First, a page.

Jordan sent firefighting aircraft, dozens of rescuers, fire engines and medical teams. The Palestinian Authority also sent dozens of firefighters and rescuers, as well as fire engines.
France, Italy and Spain each sent firefighters, medical teams and firefighting planes. Spain also sent a contingent of search and rescue personnel, who trained alongside Jordanian, Israeli and Palestinian teams.
The large-scale exercise took months to come together, with the initial planning sessions being held in both Jordan and Israel, Ben-Yair said.
The foreign crew arrived on Monday, getting settled in before starting the exercise on Tuesday morning.
Some of these emergency response teams have worked together in the past. Israeli and Palestinian firefighters, for instance, collaborated last year during a rash of fires — some of them set by arsonists — that blazed throughout the West Bank.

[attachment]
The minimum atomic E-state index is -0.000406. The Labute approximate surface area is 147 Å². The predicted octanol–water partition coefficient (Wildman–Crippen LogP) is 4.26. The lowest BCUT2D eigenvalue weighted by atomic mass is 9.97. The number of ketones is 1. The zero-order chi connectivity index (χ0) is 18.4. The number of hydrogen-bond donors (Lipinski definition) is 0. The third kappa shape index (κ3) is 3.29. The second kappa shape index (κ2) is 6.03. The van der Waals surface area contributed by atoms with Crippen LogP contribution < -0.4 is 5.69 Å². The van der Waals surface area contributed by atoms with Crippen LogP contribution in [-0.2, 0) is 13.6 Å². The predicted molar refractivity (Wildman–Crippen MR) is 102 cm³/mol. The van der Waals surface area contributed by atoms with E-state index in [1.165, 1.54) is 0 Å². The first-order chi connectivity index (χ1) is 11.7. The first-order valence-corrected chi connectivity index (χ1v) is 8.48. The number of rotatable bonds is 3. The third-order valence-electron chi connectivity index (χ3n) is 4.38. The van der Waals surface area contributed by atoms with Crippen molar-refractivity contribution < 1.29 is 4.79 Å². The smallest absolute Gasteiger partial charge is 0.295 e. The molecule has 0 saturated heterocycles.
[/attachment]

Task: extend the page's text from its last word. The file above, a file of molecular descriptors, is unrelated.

Croatia and Italy, which took part in this week’s exercise, were also involved in the firefighting efforts during the intense period of forest fires last November.
But for some teams, it was their first time working together.
Ben-Yair, who coordinated the exercise at the Home Front Command’s Zikim base in southern Israel, said this was his first time working alongside Palestinian search and rescue workers, though he had previously participated in exercises with Spain and Jordan.
Leading up to the exercise, soldiers on the Zikim base prepared a disaster site that was meant to replicate a building destroyed in an earthquake in which the teams could practice search and rescue operations, Ben-Yair said.
According to the IDF officer, one of the main challenges in international exercises like this one — and in the actual events — is a fundamental aspect of cooperation: language.
Israelis, of course, speak Hebrew; Jordanians, Arabic; and Spaniards, Spanish.
“We had to figure out a common language,” he said.
In most cases, that was English, “but there was still a good amount of Hebrew and Arabic,” he said. However, in the teams’ regular situational assessments, information had to be presented clearly and accurately, with no misunderstandings.